Time Tracking Using Plain Text and Drafts - Part 4 (More Processing)

To recap: we’ve turned our plain text time slip into a list of time entries, each with a date, duration, client, project, note, billing number, and billable/non-billable flag. But now we need to clean up the data.

First, we need a function to combine entries that have the same client and project (like the entries for ABC Corp. in our example time slip).

function combineEntries(dictList) {
	let result = [];
	result[0] = dictList[0];
	for (i = 1; i < dictList.length; i++) {		let matched = false;
		for (e in result) {
			if (result[e].number == dictList[i].number && result[e].project == dictList[i].project) {
				result[e].duration = Number(result[e].duration) + Number(dictList[i].duration);
				result[e].duration = result[e].duration.toFixed(1);
				result[e].note += " " + dictList[i].note;
				matched = true;
				break;
			}
		}
		if (!matched) {
			result.push(dictList[i]);
		}
	}
	return result;
}

(I also have a second, simpler function—called combineEntriesForEmail—that combines entries for the same client even if they don’t have the same project. I’ll include it in the final post, but won’t bother adding it here.)

To do this initial combining of entires, I just call this function on the entries list that we created in the last pose:

entries = combineEntries(entries);

Second, we’ll eliminate non-trackable entries (like lunch in the example) by filtering those out:

entries = entries.filter(x => x.number != "0");

And finally, we’ll sort the data so that billable client work comes before non-billable administrative work:

entries = entries.sort((a,b) => b.billable - a.billable);

Now that we have the data cleaned up, the next step is to make some useful strings to send elsewhere. I send my data to three primary destinations: (1) A pipe-delimited file akin to a .csv; (2) a true .csv file (so that Microsoft BI can read it without additional interference); and (3) an email to my assistant. Here’s how those are compiled:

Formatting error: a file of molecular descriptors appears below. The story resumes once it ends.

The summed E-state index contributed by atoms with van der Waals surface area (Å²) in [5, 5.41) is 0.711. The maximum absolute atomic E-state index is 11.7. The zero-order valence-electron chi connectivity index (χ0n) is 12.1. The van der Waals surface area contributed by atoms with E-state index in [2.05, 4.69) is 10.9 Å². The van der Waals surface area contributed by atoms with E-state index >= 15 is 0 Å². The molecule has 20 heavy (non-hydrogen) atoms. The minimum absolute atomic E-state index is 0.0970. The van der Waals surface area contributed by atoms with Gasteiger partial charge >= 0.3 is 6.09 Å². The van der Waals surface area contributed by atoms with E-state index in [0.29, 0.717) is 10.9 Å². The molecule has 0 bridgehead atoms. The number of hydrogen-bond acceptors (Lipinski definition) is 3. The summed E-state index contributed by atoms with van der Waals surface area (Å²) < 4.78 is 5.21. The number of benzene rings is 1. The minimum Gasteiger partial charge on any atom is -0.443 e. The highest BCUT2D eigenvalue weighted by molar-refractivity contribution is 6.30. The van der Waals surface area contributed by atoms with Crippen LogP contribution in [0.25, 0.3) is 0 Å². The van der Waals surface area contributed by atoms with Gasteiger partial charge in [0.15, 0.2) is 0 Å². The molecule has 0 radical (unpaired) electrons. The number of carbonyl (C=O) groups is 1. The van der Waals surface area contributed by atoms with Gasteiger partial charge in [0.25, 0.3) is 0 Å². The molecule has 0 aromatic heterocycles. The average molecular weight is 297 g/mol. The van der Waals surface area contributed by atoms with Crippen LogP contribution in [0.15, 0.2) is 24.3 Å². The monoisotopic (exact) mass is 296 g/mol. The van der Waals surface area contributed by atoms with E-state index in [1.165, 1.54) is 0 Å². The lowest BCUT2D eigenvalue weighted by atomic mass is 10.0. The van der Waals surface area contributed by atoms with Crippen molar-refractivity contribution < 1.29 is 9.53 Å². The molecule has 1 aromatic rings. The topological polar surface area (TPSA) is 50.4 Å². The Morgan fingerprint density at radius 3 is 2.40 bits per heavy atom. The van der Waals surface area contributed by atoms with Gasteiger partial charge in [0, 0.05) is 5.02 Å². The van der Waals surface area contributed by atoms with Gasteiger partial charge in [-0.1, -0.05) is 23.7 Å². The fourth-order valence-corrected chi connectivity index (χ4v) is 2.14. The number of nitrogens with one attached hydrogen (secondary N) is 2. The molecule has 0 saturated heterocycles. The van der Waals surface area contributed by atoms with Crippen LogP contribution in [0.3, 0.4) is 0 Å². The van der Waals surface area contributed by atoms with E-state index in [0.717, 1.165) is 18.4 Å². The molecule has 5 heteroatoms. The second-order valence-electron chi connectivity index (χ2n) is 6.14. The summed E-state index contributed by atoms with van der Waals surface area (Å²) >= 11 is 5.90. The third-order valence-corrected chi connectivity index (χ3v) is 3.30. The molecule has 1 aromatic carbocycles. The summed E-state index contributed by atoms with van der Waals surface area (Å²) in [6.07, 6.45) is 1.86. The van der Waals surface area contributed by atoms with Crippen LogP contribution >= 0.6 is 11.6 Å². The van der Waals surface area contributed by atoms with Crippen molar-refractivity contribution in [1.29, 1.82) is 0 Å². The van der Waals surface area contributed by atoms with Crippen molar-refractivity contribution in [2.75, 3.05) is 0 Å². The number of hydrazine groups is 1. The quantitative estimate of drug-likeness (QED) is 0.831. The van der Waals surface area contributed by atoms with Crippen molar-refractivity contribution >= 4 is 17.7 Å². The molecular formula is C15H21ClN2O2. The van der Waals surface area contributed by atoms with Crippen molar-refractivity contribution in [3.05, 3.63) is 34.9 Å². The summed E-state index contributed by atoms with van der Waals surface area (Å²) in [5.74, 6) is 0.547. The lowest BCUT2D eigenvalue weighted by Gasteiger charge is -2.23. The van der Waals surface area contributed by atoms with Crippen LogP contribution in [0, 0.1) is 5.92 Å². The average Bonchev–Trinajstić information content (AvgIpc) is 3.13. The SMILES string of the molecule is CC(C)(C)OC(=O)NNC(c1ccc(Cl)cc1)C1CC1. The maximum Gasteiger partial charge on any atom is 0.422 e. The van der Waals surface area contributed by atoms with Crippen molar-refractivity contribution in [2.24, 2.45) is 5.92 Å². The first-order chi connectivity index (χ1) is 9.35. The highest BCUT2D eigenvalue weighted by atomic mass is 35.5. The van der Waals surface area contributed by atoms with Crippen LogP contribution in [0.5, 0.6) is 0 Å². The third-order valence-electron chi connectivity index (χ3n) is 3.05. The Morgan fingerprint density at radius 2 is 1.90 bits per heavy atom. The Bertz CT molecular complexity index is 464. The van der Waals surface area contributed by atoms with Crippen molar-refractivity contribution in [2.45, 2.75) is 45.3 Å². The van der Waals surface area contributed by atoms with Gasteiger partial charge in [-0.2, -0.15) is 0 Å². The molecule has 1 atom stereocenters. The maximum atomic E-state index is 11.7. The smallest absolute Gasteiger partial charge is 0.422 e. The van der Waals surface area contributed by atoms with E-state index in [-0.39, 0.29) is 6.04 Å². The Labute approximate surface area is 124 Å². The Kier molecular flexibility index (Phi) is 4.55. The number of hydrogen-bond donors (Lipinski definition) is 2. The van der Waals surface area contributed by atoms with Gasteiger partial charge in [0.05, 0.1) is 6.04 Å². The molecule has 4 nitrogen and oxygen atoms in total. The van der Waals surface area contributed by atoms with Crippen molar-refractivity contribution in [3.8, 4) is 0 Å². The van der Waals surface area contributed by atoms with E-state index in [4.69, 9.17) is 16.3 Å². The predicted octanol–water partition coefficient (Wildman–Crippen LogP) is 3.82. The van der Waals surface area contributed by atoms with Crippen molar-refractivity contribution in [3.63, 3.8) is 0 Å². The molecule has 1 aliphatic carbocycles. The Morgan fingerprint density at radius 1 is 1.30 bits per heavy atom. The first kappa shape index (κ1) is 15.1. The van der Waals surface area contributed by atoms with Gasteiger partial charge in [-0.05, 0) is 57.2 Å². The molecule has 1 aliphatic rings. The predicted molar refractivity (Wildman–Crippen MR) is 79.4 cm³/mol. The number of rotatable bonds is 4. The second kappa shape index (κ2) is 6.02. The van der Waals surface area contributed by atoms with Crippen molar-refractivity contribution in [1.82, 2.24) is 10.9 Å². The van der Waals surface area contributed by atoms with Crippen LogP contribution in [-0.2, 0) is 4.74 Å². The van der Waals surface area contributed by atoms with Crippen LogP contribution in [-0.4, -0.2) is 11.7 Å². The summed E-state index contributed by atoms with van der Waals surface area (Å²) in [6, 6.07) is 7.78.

// build pipe-delimited text file addition
var txtAddition = [];
for (e in entries) {
	txtAddition.push(entries[e].date + "|" + entries[e].duration + "|" + entries[e].client + "|" + entries[e].project + "|" + entries[e].note + "|" + entries[e].billable);
}


// build .csv addition
var csvAddition = [];
for (e in entries) {
	csvAddition.push(entries[e].date + ',' + entries[e].duration + ',' + entries[e].client + ',' + entries[e].project + ',"' + entries[e].note.replace(/"/g,'""') + '",' + entries[e].billable);
}


// consolidate entries for email and build email contents
entries = combineEntriesForEmail(entries);
var emailContents = '';
for (e in entries) {
	emailContents += entries[e].duration + "\n" + entries[e].client + " (" + entries[e].number + ")\n" + entries[e].note + "\n\n"
}

// add a total for the day
var dayTotal = 0;
for (e in entries) {
	dayTotal += Number(entries[e].duration);
}
dayTotal = dayTotal.toFixed(1);
emailContents += "----\n" + dayTotal + " total";

Finally, now that I have the strings I want, I define Drafts template tags so they can be used in subsequent action steps without all the coding.

draft.setTemplateTag('slipDate', date);
draft.setTemplateTag('emailContents', emailContents);
draft.setTemplateTag('txtAddition', txtAddition.join('\n'));
draft.setTemplateTag('csvAddition', csvAddition.join('\n'));

This lets me use an email step and get the contents for the email just by using a [[emailContents]] tag. For our sample time slip, the email contents would look like this:

2.7
ABC Corp. (1111-1)
Review lease. Review and respond to additional email question form Mr. ABC.

1.9
XYZ Co. (2222-2)
Prepare for oral argument of upcoming motion to dismiss.

3.0
Jones (3333-3)
Interview Ms. Jones regarding dispute with business partners. Prepare memo outlining potential claims.

----
7.6 total

Same goes for appending to cloud files—just use [[txtAddition]] or [[csvAddition]] as appropriate.

That’s really all there is to processing the time. In the next post, I’ll explain that getClient function I mentioned before. For me, getting the getClient function turned my system from somewhat fiddly and brittle, so one that feels rock solid and doesn’t require maintenance.